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Cities’ Efforts to Hold Police Accountable Hit a Wall: The Police

Last year, a woman in Albany, N.Y., filed a complaint with the civilian board responsible for investigating allegations of misconduct by the city’s police: She believed officers had not thoroughly investigated her claim that the father of her 3-year-old daughter had sexually assaulted the girl.

But when the board asked the Albany Police Department for a copy of the case file and issued subpoenas to compel the investigators to answer questions, the police refused to cooperate. Releasing investigative files, they argued, could endanger victims, according to internal emails.

Eric Hawkins, the police chief, also told the board that he would not allow officers or detectives to cooperate with any of the panel’s investigations because forcing officers to respond to subpoenas would violate the police union’s contract, according to a lawsuit the board filed against the Police Department.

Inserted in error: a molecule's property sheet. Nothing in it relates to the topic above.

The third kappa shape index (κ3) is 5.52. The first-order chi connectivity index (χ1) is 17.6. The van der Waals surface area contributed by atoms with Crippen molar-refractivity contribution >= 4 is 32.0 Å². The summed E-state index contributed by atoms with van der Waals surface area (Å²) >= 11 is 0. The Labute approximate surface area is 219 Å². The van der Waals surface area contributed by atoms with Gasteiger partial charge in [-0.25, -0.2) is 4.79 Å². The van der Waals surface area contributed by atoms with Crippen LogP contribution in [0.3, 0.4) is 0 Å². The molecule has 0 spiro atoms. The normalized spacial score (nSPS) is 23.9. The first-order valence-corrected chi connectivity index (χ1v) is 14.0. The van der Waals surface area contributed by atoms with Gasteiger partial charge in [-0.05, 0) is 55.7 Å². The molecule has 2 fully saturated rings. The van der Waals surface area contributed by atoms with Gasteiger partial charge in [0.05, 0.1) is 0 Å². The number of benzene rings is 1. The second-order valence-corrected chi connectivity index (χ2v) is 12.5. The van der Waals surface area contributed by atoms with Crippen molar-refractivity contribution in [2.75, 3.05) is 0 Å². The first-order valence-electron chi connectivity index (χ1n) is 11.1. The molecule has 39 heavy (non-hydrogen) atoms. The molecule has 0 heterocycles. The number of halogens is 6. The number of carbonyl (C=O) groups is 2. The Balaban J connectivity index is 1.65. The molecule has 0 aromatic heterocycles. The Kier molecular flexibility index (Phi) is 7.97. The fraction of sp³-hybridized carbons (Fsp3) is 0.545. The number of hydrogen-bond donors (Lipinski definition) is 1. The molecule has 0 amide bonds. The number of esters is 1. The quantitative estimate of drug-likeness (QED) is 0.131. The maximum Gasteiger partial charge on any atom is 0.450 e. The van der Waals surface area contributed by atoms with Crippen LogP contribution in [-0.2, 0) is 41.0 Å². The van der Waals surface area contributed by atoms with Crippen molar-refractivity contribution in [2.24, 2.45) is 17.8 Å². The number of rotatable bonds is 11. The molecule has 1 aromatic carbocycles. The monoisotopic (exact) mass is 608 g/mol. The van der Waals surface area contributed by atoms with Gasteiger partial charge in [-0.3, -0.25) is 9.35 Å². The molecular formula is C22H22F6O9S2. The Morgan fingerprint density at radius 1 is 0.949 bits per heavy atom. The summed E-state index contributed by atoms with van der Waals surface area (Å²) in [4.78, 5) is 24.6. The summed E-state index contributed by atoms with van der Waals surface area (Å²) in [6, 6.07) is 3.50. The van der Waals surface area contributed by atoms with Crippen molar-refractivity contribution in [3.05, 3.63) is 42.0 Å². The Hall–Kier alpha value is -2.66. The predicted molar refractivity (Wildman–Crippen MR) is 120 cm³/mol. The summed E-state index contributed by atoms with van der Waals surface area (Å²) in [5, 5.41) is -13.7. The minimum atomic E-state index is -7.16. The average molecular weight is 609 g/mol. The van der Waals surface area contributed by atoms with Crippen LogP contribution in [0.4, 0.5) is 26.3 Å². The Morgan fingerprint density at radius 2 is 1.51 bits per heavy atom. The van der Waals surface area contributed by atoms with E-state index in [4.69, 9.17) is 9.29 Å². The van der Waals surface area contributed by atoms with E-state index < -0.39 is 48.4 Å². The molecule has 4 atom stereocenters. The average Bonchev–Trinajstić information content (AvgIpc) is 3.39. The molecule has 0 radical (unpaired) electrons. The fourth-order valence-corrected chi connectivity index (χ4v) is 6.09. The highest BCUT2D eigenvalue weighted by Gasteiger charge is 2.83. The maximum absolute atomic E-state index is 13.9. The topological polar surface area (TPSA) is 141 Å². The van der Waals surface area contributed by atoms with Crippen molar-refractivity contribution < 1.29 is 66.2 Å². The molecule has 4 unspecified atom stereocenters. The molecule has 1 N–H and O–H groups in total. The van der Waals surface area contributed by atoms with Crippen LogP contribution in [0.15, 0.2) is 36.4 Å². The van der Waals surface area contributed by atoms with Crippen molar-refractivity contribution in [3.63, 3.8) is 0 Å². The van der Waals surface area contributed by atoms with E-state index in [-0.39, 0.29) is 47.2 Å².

The resistance to the Albany board’s demands is emblematic of the struggles such panels continue to face across the United States, decades after being created to increase police accountability.

Civilian review boards, first formed in the 1970s, were meant to provide a mechanism for ensuring that law enforcement agencies were answerable to the public they serve. The most effective panels have the power to investigate misconduct and a role in meting out discipline, according to experts.

But many police departments remain reluctant to accept outside oversight, said Edward F. Davis, a former Boston police commissioner who generally supports such boards.

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